I think that allegory, embodying abstract ideas inside a persona, is one of the most powerful and creative philosophical tools available to an artist. I’ve become fascinated by how so frequently it is women who are used to express temperaments, characteristics, and even more so: the varying genres of the arts. It’s quite ironic then that an article I wrote a good year back I entitled Beauty is a Woman in reference to Rembrandt’s The Jewish Bride, thinking I’d found a relatively undiscovered and explored idea.
Recently I’ve had the light shone on some 18th century art, and thus begun to recall some 18th century pastoral literature, in which I became acquainted with the nine muses. These, the inspiration of the arts: Caliope of epic poetry, Erato of lyric poetry, Clio of history, Euterpe of music, Polyhymnia of choral poetry, Terpischore of dance, Melpomene of tragedy, Thalia of comedy and Urania of astronomy, are personified by the attractive Grecian goddesses; almost like the precursors to the Spice Girls – each to their very own female empowering identity (though, I feel sorry for Scary Spice!)
Is or is this not a compliment to female sex, that, all that is possessed in that creative character is female. It surely elevates the capabilities of the gender? I have found it particularly pleasing and encouraging that painting (right hand figure) pictured in Angelica Kauffman Hesitating Between the Arts of Music and Painting (right painting) and in Artemisia Gentileschi‘s self portrait (left painting), is an alluring female (and is such in paintings by male I do not hesitate to add!) So here’s my thought - If painting’s character is female, surely she is, even more so, insightfully actualised by a female [artist]. Unfortunately the past is proof that this hasn’t been an idea that has struck any significant people – for then female artists would have been all-over-the-shop praised with natural talent! So surely I must be missing something?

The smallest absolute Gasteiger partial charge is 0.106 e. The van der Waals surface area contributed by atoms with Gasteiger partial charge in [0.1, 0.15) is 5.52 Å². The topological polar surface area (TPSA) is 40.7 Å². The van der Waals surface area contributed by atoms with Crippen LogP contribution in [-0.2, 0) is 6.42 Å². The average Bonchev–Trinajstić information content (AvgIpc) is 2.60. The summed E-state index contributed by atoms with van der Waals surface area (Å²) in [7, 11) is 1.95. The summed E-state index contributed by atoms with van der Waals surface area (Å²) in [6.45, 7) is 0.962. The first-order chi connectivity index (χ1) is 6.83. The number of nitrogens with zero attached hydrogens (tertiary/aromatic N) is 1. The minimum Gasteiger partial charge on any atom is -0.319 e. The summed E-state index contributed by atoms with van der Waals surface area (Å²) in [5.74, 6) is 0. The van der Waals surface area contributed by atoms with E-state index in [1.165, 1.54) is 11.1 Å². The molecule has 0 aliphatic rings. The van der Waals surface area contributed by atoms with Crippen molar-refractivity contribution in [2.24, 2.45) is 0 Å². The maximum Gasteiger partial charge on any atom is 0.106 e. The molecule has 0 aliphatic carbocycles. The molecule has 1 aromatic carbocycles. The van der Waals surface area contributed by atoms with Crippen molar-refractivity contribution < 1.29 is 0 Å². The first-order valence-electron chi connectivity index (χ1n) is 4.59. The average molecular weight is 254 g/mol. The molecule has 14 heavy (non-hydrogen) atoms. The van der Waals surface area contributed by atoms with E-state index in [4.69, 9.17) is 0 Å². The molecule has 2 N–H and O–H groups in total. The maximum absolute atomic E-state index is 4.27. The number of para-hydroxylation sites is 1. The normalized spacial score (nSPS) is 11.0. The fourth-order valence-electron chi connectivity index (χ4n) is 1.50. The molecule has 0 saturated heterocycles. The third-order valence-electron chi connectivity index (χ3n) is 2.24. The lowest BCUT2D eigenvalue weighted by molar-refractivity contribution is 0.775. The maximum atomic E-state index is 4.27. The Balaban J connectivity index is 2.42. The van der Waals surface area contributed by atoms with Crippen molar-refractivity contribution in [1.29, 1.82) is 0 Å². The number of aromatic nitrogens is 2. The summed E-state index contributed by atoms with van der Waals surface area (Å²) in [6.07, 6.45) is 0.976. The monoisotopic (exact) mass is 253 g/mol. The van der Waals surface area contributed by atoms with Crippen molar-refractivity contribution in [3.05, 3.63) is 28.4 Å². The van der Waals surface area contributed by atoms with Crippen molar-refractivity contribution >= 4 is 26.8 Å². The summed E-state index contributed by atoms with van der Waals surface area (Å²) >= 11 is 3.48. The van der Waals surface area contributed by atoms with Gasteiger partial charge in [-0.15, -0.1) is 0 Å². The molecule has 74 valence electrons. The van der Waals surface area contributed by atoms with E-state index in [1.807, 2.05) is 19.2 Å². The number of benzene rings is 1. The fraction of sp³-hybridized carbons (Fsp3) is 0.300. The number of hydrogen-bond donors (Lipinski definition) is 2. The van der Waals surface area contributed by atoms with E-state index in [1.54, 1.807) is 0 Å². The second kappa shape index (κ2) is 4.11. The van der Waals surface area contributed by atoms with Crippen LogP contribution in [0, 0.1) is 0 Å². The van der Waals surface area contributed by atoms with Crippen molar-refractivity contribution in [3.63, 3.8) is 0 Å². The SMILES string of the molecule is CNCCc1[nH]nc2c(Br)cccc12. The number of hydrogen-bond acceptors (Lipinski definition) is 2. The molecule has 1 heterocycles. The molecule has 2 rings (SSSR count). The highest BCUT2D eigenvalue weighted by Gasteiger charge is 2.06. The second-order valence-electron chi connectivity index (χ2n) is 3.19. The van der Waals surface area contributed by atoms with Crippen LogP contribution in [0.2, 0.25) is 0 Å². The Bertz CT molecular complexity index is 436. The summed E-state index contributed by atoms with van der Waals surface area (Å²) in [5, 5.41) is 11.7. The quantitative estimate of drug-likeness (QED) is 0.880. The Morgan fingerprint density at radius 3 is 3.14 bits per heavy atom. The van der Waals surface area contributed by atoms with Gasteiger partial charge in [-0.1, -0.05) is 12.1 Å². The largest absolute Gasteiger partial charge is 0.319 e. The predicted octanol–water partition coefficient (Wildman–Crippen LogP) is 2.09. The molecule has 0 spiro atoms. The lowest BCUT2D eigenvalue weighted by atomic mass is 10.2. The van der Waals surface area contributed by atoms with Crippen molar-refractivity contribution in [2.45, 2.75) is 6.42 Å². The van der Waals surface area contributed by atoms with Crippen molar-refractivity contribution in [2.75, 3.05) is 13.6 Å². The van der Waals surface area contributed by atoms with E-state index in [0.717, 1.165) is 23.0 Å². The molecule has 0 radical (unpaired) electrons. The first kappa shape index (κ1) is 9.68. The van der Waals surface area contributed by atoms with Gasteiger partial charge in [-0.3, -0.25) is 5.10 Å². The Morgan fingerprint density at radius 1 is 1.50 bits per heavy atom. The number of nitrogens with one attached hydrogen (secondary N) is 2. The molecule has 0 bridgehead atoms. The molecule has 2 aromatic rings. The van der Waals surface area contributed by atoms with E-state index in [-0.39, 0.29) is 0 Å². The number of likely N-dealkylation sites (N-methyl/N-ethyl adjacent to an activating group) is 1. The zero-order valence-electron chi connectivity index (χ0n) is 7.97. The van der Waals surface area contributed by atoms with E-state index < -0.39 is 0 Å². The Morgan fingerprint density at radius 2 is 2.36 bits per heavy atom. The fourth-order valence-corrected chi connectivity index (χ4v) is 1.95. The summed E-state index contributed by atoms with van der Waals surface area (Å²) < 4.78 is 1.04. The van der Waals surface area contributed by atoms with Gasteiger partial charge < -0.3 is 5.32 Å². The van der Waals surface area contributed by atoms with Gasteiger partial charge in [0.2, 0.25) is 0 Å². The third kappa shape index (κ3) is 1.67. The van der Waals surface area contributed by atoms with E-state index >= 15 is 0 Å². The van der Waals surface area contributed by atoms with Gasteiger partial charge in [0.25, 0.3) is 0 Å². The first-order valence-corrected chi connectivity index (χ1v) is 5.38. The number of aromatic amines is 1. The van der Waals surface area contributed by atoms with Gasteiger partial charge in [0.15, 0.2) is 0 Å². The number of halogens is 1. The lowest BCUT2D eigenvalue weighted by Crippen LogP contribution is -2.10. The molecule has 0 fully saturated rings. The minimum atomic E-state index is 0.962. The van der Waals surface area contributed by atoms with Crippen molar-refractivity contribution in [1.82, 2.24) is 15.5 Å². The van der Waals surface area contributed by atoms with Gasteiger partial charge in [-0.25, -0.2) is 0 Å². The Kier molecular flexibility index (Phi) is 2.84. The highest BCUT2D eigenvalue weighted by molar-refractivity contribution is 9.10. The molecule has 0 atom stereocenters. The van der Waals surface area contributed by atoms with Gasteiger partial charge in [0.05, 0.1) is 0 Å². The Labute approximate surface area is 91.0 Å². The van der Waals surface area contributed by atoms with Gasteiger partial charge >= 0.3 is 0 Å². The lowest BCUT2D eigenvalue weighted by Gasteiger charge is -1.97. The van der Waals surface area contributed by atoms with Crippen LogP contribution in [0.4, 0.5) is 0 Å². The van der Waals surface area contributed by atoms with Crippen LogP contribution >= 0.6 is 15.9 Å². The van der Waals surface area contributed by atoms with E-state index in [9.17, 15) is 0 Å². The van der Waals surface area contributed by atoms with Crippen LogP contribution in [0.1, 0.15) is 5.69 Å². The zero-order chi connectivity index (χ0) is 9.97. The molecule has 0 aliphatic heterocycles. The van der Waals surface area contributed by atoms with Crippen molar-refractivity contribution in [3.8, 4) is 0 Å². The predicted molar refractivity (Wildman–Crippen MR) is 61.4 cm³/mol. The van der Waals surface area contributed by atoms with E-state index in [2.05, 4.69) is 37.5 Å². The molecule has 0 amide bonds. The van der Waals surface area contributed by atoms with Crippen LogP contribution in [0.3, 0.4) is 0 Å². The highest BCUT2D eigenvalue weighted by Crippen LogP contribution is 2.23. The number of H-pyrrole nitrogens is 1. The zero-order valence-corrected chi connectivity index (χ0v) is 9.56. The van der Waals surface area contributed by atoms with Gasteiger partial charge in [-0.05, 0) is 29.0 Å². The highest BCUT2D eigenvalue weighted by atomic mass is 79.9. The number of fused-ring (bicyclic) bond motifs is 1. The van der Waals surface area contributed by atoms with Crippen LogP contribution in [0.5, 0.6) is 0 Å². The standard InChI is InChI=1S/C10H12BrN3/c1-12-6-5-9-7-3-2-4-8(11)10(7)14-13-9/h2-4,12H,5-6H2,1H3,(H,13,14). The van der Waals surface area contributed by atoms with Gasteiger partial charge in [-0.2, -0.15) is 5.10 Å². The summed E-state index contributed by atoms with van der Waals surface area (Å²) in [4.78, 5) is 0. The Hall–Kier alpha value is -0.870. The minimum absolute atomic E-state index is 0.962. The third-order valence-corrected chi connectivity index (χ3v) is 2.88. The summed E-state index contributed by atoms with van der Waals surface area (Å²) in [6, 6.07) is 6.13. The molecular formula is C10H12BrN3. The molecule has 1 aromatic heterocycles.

Perhaps then this would be too optimistic a view to hold and in fact I am missing the point of women’s involvement. While I see visual arts as essential, and liberal in form – an output of intelligent beings – for much of history, the arts have been underappreciated when compared to other disciplines. In the modern world, science has taken precedence, especially in the Enlightenment (1800s) when what was rational and reasonable gained significant not that which ‘persuade[s] by touching men’s sensibilities…’ as French socialist St Simon (1760-1825) said in ‘The Artist, The Savant and the Industrialist’. So it could be said, that being the inspiration for the arts is a minor role as far as progress is concerned, and that the arts’ importance (and some would say) like women’s is, is concerned by emotional matters.
Does allegory flatter its model? In the tradition of Feminine Portraiture in the Royal Academy at the time of their first president, Joshua Reynolds, allegory such as the Tragic Muse used to represent the tragedienne Sarah Siddons began to cover the sitter’s individual female identity with a generic form that doesn’t record the lady in contemporary social status or noteworthy history. It’s a generalised but true statement that portraiture of females were more commonly idealised than of men.
Now I see also how to be a Beauty, as many female portraits are known as Bellas without the real name of the sitter when lost, is not in fact a compliment upon her radiant looks, but simply eye candy for a male viewer. This opinion of art is very well argued in John Berger’s second essay from Ways of Seeing. Then again, for I hate to leave writings on a negative note, without the inspiration of the muses attributed to the female sex, so many masterpieces would not have existed, and in this case is it a worthy cause for good art?